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Michigan absentee voters can spoil ballot, get new one if candidate drops out

Beth LeBlanc
The Detroit News

As prominent Democratic presidential candidates drop out of the race, election officials are reminding Michigan voters that they don’t have to be stuck voting for a nonexistent candidate.

Absentee voters who cast early ballots for a nominee who withdrew from the race can change their vote up until the day before the election. As of Sunday, local clerks had issued 798,105 absentee ballots and received 427,427 back. 

Some Michigan voters already have absentee ballots in their hands for Michigan's March 10 presidential primary. This is an example of what the envelope carrying the ballot looks like.

The number is up significantly from the same time in 2016, when local clerks had issued 450,579 and received 263,031. 

Voters who want to change their vote can request to spoil their ballot and request a new one by mail before 2 p.m. Saturday or in person before 4 p.m. Monday. 

If a voter’s ballot has already been received by the clerk, there is no option to spoil the ballot on the day of the election. 

Requests to spoil a ballot ahead of election day must be made in writing in-person at the clerk’s office or voting center, by regular mail, by fax or through a signed letter emailed to the clerk. 

The reminder comes as the number of individuals submitting absentee ballots in Michigan continues to increase while the field of Democratic presidential candidates narrows. Fifteen Democrats and four Republicans are on the state's primary ballot, but only five Democrats and two GOP candidates have active campaigns. 

On the Democratic side, Minnesota U.S. Sen. Amy Klobuchar ended her campaign Monday and was set to endorse former Vice President Joe Biden. Former South Bend Mayor Pete Buttigieg announced his withdrawal from the race Sunday, a day after billionaire activist Tom Steyer ended his bid.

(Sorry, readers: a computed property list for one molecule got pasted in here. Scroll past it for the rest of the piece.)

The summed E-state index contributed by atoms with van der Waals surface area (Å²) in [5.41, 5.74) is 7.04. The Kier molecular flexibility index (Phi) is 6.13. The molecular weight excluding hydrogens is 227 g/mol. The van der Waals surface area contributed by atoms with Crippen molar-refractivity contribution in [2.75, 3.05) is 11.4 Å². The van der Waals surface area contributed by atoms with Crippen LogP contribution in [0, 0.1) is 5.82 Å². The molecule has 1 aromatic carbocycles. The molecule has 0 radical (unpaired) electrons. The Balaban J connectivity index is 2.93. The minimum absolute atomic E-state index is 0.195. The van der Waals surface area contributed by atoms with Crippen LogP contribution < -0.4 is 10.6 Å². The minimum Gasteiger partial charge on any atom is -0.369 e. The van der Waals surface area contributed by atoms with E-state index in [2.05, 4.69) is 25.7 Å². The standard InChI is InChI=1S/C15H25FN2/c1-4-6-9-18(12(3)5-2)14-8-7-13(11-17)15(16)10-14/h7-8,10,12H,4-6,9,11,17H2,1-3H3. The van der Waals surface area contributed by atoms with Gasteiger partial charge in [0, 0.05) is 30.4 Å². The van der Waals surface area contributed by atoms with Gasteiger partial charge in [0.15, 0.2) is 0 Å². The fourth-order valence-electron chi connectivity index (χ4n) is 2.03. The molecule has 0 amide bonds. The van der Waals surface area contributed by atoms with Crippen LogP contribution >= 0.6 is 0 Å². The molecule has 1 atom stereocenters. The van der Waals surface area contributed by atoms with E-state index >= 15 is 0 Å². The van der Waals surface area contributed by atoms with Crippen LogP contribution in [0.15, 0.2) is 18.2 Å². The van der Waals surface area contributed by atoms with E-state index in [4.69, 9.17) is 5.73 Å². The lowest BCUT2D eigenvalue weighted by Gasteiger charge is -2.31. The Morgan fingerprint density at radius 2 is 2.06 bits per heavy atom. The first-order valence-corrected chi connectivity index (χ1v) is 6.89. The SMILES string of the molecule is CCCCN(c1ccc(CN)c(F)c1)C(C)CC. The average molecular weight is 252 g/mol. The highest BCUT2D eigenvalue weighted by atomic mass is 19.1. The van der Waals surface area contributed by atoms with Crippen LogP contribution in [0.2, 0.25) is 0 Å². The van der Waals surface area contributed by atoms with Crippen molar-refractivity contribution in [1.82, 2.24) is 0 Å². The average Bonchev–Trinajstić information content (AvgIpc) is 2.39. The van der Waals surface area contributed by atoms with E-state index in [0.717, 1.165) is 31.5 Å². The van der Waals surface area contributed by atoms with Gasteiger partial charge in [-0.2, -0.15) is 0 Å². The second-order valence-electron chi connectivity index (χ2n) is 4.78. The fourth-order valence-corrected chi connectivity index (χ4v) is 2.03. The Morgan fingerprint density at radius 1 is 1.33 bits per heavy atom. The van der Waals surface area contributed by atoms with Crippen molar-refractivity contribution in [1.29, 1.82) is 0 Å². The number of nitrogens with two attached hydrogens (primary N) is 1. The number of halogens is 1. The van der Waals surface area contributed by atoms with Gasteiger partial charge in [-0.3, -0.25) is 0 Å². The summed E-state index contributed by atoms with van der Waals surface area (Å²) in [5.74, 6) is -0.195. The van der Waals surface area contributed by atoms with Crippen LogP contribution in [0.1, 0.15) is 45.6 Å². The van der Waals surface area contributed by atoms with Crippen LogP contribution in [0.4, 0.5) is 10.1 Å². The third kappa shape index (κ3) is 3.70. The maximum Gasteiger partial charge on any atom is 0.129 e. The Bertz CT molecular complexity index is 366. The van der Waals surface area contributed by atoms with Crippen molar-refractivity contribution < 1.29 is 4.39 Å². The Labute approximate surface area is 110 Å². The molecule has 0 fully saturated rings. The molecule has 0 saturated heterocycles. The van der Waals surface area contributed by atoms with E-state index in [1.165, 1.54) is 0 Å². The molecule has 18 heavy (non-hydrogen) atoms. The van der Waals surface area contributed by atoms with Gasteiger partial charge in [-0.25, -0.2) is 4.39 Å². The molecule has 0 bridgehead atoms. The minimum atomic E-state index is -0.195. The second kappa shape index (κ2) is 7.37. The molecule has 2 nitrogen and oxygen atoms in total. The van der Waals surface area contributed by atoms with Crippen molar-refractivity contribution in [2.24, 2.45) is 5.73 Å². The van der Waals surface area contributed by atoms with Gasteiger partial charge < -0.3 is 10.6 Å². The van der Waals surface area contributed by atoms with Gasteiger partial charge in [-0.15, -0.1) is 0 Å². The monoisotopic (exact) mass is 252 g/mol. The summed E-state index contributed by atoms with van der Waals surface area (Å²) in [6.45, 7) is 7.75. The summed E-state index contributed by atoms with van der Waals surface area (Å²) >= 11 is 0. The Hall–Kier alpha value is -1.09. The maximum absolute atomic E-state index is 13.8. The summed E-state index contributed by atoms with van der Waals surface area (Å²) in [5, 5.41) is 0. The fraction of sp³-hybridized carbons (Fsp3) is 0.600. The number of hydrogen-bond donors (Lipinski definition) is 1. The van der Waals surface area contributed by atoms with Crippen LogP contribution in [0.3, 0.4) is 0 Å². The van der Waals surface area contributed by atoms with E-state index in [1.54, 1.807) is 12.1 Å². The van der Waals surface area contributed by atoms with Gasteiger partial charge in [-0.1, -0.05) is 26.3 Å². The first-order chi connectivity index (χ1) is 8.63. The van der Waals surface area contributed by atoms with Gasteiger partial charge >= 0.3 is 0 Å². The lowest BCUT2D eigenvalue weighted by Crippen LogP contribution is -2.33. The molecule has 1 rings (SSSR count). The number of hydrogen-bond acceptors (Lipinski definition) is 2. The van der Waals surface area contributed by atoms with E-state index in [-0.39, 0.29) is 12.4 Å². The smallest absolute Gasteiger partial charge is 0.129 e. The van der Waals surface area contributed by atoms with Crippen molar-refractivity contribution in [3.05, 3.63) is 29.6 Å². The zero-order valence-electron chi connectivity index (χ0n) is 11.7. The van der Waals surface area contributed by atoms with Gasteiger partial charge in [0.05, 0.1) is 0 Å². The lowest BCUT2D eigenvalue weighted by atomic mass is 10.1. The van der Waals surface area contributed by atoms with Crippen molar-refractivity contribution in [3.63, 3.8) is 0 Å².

Clerks are preparing for other major candidates to end their runs after Tuesday and before Michigan’s primary on March 10. On Tuesday, known as Super Tuesday, 14 other states hold their presidential primary.  

“I’ve already told the staff to be prepared that we could see a lot of people coming in after Super Tuesday and before the primary to spoil their ballot,” said Rochester Hills Clerk Tina Barton. 

Barton said she saw a similar phenomenon in 2016 ahead of Michigan's Republican presidential primary as candidates withdrew and voters sought to change their choices. 

“We will spoil that ballot and then submit a new ballot to them,” Barton said. 

As of Monday, Detroit had issued 31,400 ballots and received 20,328 back. 

Janice Winfrey

 “We hold those ballots and we lock them in storage cases, divided by district and precinct,” said Detroit City Clerk Janice Winfrey. “We’ll destroy that initial ballot and then issue another.”

As of Monday, Rochester Hills had issued 8,741 ballots and received about 4,800 back. The number of ballots issued so far eclipsed the total number of ballots issued in the 2016 primary, when the city received 6,482 requests for absentee ballots.

Barton also encourage voters to check the status of their absentee ballot on the Secretary of State website to ensure their ballot requests were received. 

"Anytime you applied for a ballot and haven't received it, you should be calling the clerk after a few days," Barton said.

eleblanc@detroitnews.com

Withdrawn presidential candidates

Presidential candidates on Michigan's March 10 primary ballot who have suspended their campaigns.

Democrats

Michael Benet

Cory Booker

Pete Buttigieg

Julian Castro

John Delaney

Amy Klobuchar

Joe Sestak

Tom Steyer

Marianne Williamson

Andrew Yang

Republicans

Mark Sanford

Joe Walsh